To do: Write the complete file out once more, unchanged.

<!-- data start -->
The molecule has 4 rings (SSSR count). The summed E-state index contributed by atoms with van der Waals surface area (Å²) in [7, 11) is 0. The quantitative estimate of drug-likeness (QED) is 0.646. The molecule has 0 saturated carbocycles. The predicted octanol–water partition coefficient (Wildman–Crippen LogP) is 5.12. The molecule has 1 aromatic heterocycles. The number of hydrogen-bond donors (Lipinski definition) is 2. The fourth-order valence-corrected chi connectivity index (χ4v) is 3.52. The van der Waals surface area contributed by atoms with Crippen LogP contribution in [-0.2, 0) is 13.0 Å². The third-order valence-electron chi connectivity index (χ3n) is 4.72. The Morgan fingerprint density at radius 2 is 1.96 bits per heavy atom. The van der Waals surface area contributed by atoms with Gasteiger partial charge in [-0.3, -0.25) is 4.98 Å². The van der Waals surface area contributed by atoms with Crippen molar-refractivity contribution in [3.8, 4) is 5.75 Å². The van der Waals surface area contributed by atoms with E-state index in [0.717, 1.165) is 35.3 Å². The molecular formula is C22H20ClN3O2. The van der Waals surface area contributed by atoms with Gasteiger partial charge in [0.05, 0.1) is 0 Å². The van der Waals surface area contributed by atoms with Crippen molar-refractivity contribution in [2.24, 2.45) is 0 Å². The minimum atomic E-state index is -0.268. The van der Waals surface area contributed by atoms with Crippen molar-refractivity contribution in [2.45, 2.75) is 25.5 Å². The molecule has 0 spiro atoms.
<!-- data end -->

The molecule has 4 rings (SSSR count). The summed E-state index contributed by atoms with van der Waals surface area (Å²) in [7, 11) is 0. The quantitative estimate of drug-likeness (QED) is 0.646. The molecule has 0 saturated carbocycles. The predicted octanol–water partition coefficient (Wildman–Crippen LogP) is 5.12. The molecule has 1 aromatic heterocycles. The number of hydrogen-bond donors (Lipinski definition) is 2. The fourth-order valence-corrected chi connectivity index (χ4v) is 3.52. The van der Waals surface area contributed by atoms with Crippen LogP contribution in [-0.2, 0) is 13.0 Å². The third-order valence-electron chi connectivity index (χ3n) is 4.72. The Morgan fingerprint density at radius 2 is 1.96 bits per heavy atom. The van der Waals surface area contributed by atoms with Gasteiger partial charge in [-0.3, -0.25) is 4.98 Å². The van der Waals surface area contributed by atoms with Crippen molar-refractivity contribution in [3.8, 4) is 5.75 Å². The van der Waals surface area contributed by atoms with E-state index in [0.717, 1.165) is 35.3 Å². The molecular formula is C22H20ClN3O2. The van der Waals surface area contributed by atoms with Gasteiger partial charge in [0.05, 0.1) is 0 Å². The van der Waals surface area contributed by atoms with Crippen molar-refractivity contribution in [2.24, 2.45) is 0 Å². The minimum atomic E-state index is -0.268. The van der Waals surface area contributed by atoms with Crippen molar-refractivity contribution in [2.45, 2.75) is 25.5 Å². The molecule has 0 spiro atoms.